More than 300 million children worldwide lack access to education, and about 500 million adults are illiterate, according to UNESCO. To bring these numbers down, the San Francisco-based Janta Foundation launched today to broker peer-to-peer microloans targeted at educating young people.
Microloans are small amounts of money provided by individuals rather than banks or investors, and are generally used to jumpstart entrepreneurs in developing nations. The Janta Foundation argues the model is ideal for improving education as well. Its program will give individuals the opportunity to support children and young adults in either India or Nicaragua — regions where poverty and illiteracy are rampant.
Visitors to Janta’s web site can invest increments of $25 in a student, track their educational progress and then get paid back at the end of the loan term (usually six to 12 months), helping the student either start or continue their education. Often, the parents are the recipients of the money, which is eventually paid back either by the students themselves or their families when they are in a position to do so.
On the site, visitors can choose which students to support based on short biographies and the amounts of money requested. The loans are interest free, and 100 percent of the profits go directly to the child. Individuals can also choose to donate the money rather than give as a microloan.
Every student gets 30 days to raise the money he or she needs — and the countdown is featured prominently. If time runs out and they don’t have the requested amount, they may not be able to continue their education.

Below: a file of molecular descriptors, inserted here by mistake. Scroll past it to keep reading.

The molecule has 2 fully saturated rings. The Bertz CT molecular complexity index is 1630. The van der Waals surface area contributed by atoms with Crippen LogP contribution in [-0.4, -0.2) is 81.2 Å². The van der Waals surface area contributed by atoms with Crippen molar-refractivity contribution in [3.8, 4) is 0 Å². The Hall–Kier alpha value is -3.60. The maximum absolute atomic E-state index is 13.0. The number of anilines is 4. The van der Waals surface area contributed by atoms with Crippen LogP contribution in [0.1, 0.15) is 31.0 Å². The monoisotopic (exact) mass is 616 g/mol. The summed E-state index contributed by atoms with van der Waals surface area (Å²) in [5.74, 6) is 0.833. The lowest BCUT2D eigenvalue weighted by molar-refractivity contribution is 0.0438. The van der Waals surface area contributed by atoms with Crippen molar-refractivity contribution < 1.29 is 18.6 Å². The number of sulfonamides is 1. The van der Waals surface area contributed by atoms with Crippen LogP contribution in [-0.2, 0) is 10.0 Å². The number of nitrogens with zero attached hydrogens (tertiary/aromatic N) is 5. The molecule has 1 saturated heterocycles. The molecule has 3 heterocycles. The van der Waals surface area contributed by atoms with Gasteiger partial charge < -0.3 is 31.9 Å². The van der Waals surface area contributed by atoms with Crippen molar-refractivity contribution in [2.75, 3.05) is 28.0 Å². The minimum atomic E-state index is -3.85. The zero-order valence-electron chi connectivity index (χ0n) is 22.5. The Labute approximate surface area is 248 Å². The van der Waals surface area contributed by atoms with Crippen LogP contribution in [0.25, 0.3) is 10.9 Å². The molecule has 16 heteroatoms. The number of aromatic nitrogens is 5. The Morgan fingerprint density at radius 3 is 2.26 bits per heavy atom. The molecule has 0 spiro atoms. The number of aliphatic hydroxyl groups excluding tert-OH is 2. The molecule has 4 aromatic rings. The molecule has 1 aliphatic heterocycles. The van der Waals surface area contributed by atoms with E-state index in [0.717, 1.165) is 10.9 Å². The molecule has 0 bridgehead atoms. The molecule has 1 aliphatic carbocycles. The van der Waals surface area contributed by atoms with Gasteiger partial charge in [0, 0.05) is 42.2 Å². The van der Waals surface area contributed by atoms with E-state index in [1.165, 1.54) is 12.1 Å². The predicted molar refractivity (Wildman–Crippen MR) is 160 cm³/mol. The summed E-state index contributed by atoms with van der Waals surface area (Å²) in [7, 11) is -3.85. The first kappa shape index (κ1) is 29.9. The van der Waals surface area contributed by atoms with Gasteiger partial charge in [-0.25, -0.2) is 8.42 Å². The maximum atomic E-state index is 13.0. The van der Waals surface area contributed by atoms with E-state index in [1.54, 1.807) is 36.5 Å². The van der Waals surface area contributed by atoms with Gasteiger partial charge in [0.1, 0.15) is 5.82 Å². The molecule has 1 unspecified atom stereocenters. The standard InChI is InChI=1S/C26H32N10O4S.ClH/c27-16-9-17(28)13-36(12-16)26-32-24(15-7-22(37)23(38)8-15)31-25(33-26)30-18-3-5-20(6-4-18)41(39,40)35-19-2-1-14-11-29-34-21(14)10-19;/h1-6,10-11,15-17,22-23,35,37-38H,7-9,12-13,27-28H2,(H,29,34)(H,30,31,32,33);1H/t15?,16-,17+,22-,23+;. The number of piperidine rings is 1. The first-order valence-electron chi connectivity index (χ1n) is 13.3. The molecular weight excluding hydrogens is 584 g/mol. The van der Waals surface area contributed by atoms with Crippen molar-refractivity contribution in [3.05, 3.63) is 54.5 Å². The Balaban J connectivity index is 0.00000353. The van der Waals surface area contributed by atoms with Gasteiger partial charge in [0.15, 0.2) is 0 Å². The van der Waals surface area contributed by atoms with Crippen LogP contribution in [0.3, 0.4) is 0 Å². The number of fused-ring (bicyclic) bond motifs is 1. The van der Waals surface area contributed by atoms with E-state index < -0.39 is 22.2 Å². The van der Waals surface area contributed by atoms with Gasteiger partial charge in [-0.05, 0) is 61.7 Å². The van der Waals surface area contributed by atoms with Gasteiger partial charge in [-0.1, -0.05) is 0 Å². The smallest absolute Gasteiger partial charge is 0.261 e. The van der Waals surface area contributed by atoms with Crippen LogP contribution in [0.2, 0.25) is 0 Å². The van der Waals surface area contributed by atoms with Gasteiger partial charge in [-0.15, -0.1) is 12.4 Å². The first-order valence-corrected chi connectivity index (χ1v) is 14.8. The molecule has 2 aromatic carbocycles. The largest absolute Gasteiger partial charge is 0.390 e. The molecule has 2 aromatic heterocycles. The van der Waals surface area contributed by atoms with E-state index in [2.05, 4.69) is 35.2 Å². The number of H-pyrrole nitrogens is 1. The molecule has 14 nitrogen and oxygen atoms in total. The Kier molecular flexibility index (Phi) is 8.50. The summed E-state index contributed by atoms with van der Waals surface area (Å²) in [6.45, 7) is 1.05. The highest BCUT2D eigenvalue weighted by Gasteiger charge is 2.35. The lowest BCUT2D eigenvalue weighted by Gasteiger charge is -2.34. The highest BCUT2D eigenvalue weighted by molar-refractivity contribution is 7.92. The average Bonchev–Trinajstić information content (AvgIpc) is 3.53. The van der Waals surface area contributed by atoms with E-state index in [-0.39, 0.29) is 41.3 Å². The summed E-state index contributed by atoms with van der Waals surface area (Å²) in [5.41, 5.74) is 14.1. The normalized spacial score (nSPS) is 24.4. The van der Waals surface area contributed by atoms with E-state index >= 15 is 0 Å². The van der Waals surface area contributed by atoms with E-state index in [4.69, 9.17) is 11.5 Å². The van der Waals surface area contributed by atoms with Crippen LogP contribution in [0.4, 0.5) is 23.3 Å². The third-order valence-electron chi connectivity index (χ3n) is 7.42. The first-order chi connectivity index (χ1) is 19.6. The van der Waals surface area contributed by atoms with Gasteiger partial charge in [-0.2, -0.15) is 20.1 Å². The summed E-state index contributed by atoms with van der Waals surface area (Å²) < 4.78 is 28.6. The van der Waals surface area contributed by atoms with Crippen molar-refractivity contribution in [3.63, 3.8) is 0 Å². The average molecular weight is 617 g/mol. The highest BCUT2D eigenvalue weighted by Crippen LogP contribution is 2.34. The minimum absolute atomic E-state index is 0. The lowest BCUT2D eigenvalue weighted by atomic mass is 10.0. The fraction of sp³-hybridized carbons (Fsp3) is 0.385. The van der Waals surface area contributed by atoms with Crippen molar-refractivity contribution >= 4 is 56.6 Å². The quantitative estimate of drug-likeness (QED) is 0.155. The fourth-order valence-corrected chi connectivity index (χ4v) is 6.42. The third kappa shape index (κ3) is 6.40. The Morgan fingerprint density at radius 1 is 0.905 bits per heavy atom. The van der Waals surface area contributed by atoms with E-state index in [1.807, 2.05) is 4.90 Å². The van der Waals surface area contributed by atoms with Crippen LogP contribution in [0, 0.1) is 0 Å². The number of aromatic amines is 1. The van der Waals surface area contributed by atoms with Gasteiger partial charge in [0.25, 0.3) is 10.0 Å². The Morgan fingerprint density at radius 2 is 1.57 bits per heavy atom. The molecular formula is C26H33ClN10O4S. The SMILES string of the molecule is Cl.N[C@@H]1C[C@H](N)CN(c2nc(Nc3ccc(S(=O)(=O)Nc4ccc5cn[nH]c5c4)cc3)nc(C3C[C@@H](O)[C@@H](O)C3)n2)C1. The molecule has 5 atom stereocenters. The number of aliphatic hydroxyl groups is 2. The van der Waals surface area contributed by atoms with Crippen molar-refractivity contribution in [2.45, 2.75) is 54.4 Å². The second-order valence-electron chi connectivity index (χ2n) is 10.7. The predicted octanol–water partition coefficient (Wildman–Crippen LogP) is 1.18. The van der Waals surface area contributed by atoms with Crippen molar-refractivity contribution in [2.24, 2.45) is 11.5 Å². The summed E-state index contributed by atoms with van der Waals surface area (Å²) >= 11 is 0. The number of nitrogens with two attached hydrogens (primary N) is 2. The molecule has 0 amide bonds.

Here’s a detailed description of how the system works from The Janta Foundation:
Our field partners are local educational and microfinance institutions that manage the microloan and/or scholarship programs. These organizations identify deserving students and handle loan applications, disbursements, repayments, and academic reports. They recover their costs by charging market-based or subsidized interest rates for microloans; the subsidized rates are made possible by your gifts. Costs of operating scholarship programs as well as Janta’s own operational costs are covered by a portion of your tax-deductible donations and gifts. By investing in a Janta student you are not only helping her take the first steps out of poverty, you are also supporting the local people and organizations that make the microloan possible for high-need families.
There are microloan programs outside of the education space that also work with field partners and microfinance organizations around the world. Perhaps the most visible is Kiva, a web-based nonprofit that connects entrepreneurs with those willing to supply microloans to help their businesses. The company recently announced its launch in Colombia.
It’s important to note that if you decide to give a microloan, you accept the traditional risks of losing the money you invest. It’s strongly recommended that you not loan more than you can afford to lose. After all, it is the students’ responsibility to pay their benefactors back, and they may not always be in a position to do so.